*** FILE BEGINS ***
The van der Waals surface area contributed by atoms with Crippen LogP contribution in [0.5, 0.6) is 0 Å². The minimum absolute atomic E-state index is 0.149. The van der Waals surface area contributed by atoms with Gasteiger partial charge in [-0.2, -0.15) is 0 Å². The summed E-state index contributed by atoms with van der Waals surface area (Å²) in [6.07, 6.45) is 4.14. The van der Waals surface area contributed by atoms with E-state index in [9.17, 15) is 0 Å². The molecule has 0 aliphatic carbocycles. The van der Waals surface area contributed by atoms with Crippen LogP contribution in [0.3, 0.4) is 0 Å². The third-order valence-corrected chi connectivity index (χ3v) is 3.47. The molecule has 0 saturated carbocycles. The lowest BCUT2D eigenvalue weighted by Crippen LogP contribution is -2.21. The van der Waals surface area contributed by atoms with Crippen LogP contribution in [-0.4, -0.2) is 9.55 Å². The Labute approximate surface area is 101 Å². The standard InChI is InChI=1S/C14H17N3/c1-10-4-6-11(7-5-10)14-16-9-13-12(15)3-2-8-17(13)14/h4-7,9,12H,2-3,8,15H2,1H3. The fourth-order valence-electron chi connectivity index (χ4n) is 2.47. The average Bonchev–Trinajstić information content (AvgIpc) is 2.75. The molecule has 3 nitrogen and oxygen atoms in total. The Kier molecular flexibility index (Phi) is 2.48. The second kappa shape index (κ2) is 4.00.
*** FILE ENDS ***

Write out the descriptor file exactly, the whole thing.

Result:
The van der Waals surface area contributed by atoms with Crippen LogP contribution in [0.5, 0.6) is 0 Å². The minimum absolute atomic E-state index is 0.149. The van der Waals surface area contributed by atoms with Gasteiger partial charge in [-0.2, -0.15) is 0 Å². The summed E-state index contributed by atoms with van der Waals surface area (Å²) in [6.07, 6.45) is 4.14. The van der Waals surface area contributed by atoms with E-state index in [9.17, 15) is 0 Å². The molecule has 0 aliphatic carbocycles. The van der Waals surface area contributed by atoms with Crippen LogP contribution in [0.3, 0.4) is 0 Å². The third-order valence-corrected chi connectivity index (χ3v) is 3.47. The molecule has 0 saturated carbocycles. The lowest BCUT2D eigenvalue weighted by Crippen LogP contribution is -2.21. The van der Waals surface area contributed by atoms with Crippen LogP contribution in [-0.4, -0.2) is 9.55 Å². The Labute approximate surface area is 101 Å². The standard InChI is InChI=1S/C14H17N3/c1-10-4-6-11(7-5-10)14-16-9-13-12(15)3-2-8-17(13)14/h4-7,9,12H,2-3,8,15H2,1H3. The fourth-order valence-electron chi connectivity index (χ4n) is 2.47. The average Bonchev–Trinajstić information content (AvgIpc) is 2.75. The molecule has 3 nitrogen and oxygen atoms in total. The Kier molecular flexibility index (Phi) is 2.48. The second kappa shape index (κ2) is 4.00.